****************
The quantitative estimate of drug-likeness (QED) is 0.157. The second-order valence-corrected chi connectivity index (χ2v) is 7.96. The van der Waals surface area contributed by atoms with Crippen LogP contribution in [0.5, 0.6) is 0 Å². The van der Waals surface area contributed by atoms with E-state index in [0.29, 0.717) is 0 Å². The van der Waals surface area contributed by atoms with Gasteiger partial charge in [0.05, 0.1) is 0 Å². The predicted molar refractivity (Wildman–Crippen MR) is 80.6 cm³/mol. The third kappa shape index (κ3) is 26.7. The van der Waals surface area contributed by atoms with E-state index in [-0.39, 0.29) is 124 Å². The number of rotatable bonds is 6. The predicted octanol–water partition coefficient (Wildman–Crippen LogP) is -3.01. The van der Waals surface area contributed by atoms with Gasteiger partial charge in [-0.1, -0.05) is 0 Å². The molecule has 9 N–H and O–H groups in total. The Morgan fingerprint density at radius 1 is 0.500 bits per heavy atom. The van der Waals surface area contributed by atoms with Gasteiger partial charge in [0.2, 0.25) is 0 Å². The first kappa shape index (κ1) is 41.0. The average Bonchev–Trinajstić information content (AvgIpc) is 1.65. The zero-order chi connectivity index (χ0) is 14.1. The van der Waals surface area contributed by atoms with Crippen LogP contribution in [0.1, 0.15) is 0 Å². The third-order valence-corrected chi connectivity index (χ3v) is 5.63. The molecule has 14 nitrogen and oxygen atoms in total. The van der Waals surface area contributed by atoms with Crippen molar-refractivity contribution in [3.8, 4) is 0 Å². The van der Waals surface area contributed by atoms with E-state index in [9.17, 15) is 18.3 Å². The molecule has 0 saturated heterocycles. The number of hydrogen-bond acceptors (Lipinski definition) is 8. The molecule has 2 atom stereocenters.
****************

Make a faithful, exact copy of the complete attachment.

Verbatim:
The quantitative estimate of drug-likeness (QED) is 0.157. The second-order valence-corrected chi connectivity index (χ2v) is 7.96. The van der Waals surface area contributed by atoms with Crippen LogP contribution in [0.5, 0.6) is 0 Å². The van der Waals surface area contributed by atoms with E-state index in [0.29, 0.717) is 0 Å². The van der Waals surface area contributed by atoms with Gasteiger partial charge in [0.05, 0.1) is 0 Å². The predicted molar refractivity (Wildman–Crippen MR) is 80.6 cm³/mol. The third kappa shape index (κ3) is 26.7. The van der Waals surface area contributed by atoms with E-state index in [-0.39, 0.29) is 124 Å². The number of rotatable bonds is 6. The predicted octanol–water partition coefficient (Wildman–Crippen LogP) is -3.01. The van der Waals surface area contributed by atoms with Gasteiger partial charge in [-0.1, -0.05) is 0 Å². The molecule has 9 N–H and O–H groups in total. The Morgan fingerprint density at radius 1 is 0.500 bits per heavy atom. The van der Waals surface area contributed by atoms with Gasteiger partial charge in [0.2, 0.25) is 0 Å². The first kappa shape index (κ1) is 41.0. The average Bonchev–Trinajstić information content (AvgIpc) is 1.65. The zero-order chi connectivity index (χ0) is 14.1. The van der Waals surface area contributed by atoms with Crippen LogP contribution in [0.1, 0.15) is 0 Å². The third-order valence-corrected chi connectivity index (χ3v) is 5.63. The molecule has 14 nitrogen and oxygen atoms in total. The van der Waals surface area contributed by atoms with Crippen molar-refractivity contribution in [3.8, 4) is 0 Å². The van der Waals surface area contributed by atoms with E-state index in [9.17, 15) is 18.3 Å². The molecule has 0 saturated heterocycles. The number of hydrogen-bond acceptors (Lipinski definition) is 8. The molecule has 2 atom stereocenters.